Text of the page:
Dean Godson

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Dean Godson is a Research Director on security issues at Policy Exchange, Contributing Editor of Prospect Magazine, and a Visiting Professor at the University of Ulster.

Education[edit]

Godson was educated at three independent schools for boys: at Edinburgh Academy preparatory school, while his father was US Consul General in Scotland, Sussex House School in Cadogan Square in Chelsea, London and St Paul's School in Barnes, London, followed by Gonville and Caius College, Cambridge.

Life and career[edit]

During the 1980s, Godson was Research Assistant to Sir Ray Whitney, MP for Wycombe. He also held the position of Assistant to Hon John Lehman, US Secretary of the Navy, Washington DC, and was a Research Fellow at both Institute for Foreign Policy Analysis, Cambridge, Massachusetts and the Institute for European Defence and Strategic Studies. From 1990-92, Godson worked as Librarian to Sir James Goldsmith.

From 1992-1995, he worked for The Daily Telegraph and Sunday Telegraph as an obituary writer, leader writer and feature writer. From 1995-2004, he was Chief Leader Writer of The Daily Telegraph, writing largely about mainland domestic politics and Northern Ireland. From 1997-2004, he also worked as Associate Editor of The Spectator.

In his political career, Godson stood as candidate in Great Grimsby in 1997 and served as first Deputy Chairman of Kensington and Chelsea Conservative Association from 1995-98.

Godson is author of Himself Alone: David Trimble and the Ordeal of Unionism[1] (Harper Collins, 2004) which was short listed for the Christopher Ewart-Biggs Memorial Prize. Andrew Marr called it “a great act of political reporting – instant history, if you like – about the drama of Northern Ireland’s search for peace”.[2]

Work at Policy Exchange[edit]

Main article: Policy Exchange

In 2005, Godson edited Replacing the Routemaster: how to undo Ken Livingstone's destruction of London's best ever bus. The study, which featured contributions from Colin Cramphorn, Simon Jenkins, Andrew Gilligan and many others, was the first major critique of Ken Livingstone's policy of scrapping the Routemaster bus. The report heavily influenced Boris Johnson's subsequent 'New Routemaster' policy in the 2008 London Mayoral elections.[3]

Godson founded the Colin Cramphorn Memorial Lecture, to celebrate the life of the late Chief Constable of West Yorkshire. The inaugural lecture was delivered by Peter Clarke, then head of the Metropolitan Police Counter Terrorism Command. In 2009, the lecture was delivered by Charles Farr, Director General of the Office of Security and Counter Terrorism in the Home Office. The most recent Colin Cramphorn Memorial Lecture, in September 2009, was delivered by General David Petraeus, Commander, United States Central Command.[4]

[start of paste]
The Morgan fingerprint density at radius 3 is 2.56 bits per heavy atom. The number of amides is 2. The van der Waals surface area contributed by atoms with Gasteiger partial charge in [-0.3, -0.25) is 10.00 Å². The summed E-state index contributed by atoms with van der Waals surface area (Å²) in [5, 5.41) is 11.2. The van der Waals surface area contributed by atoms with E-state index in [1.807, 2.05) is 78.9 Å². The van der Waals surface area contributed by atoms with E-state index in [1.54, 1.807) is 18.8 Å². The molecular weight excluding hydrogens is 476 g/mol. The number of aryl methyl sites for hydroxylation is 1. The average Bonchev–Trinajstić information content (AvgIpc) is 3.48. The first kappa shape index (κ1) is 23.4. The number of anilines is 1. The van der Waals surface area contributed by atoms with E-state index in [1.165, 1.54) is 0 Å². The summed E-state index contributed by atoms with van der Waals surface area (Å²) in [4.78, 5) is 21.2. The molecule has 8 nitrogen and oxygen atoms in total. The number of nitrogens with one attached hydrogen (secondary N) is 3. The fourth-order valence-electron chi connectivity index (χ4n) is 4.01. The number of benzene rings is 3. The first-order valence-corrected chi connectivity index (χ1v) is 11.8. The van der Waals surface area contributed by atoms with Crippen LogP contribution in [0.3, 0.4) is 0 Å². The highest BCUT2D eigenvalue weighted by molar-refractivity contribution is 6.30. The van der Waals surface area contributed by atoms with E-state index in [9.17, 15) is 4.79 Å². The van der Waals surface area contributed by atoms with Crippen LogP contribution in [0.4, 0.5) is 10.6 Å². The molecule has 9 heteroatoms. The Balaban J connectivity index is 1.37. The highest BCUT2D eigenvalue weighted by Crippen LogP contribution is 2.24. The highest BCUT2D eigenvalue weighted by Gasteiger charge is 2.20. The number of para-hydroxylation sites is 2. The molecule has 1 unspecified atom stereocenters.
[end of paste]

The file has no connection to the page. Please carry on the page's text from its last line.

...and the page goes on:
Godson’s unit most recently produced “Choosing Our Friends Wisely: Criteria for Engagement with Muslim Groups”[5] by the ex Hizb ut-Tahrir radical Shiraz Maher and Dr Martyn Frampton of Peterhouse, Cambridge. The report was praised by Lord Guthrie of Craigiebank, former Chief of the Defence Staff, as "remarkable".[6]

In October 2007, Policy Exchange published a report entitled The Hijacking of British Islam: How extremist literature is subverting mosques in the UK. Godson became embroiled in controversy when Newsnight put out a broadcast on 12 December 2007[7] that suggested some of the receipts purporting to prove the sale of extremist material had been forged, and that some of the material had come from bookshops purportedly unconnected to the mosques named in the report.

Policy Exchange’s rebuttal[8] maintained that the receipts were not mentioned in the report, and that the report’s findings were not dependent on them. On 15 August 2008, The Independent[9] reported that two mosques mentioned in the report, the Al-Manar Muslim Cultural Heritage Centre and the North London Central Mosque, were preparing to take legal action against the Policy Exchange. Subsequently, the Al Manaar Muslim Cultural Heritage Centre, following a clarification but no apology from Policy Exchange, withdrew its threatened legal complaint.

On 26 November 2009, Mr Justice Eady struck out the claim brought against Policy Exchange by the North London Central Mosque. The six mosque trustees who had advanced the claim were ordered to pay Policy Exchange's costs of defending the action. The High Court made a further Order that £75,000 of those costs be paid by the North London Central Mosque within 28 days.[10]

References[edit]

  1. ^ http://www.amazon.co.uk/Himself-Alone-Trimble-Ordeal-Unionism/dp/0007179995
  2. ^ "Ulster's tough man Andrew Marr reviews Himself Alone: David Trimble and the Ordeal of Unionism by Dean Godson". The Daily Telegraph (London). 27 June 2004. Retrieved 1 May 2010. 
  3. ^ Hill, Dave (3 July 2008). "Will Boris Johnson's Routemaster dream reach its terminus?". The Guardian (London). Retrieved 1 May 2010. 
  4. ^ "Gen David Petraeus: 'Everything in Afghanistan is hard'". The Daily Telegraph (London). 17 September 2009. Retrieved 1 May 2010. 
  5. ^ http://www.policyexchange.org.uk/publications/publication.cgi?id=108
  6. ^ Guthrie, Charles (24 March 2009). "This is no way to counter Islamic terror". The Times (London). Retrieved 1 May 2010. 
  7. ^ http://www.bbc.co.uk/blogs/newsnight/2007/12/wednesday_12_december_2007.html
  8. ^ Browne, Anthony (22 December 2007). "Extremist literature and British mosques". The Guardian (London). Retrieved 1 May 2010. 
  9. ^ Rajan, Amol (15 August 2008). "Tories' favourite think-tank sued by Muslim group". The Independent (London). Retrieved 1 May 2010. 
  10. ^ http://www.policyexchange.org.uk/

Bibliography[edit]

External links[edit]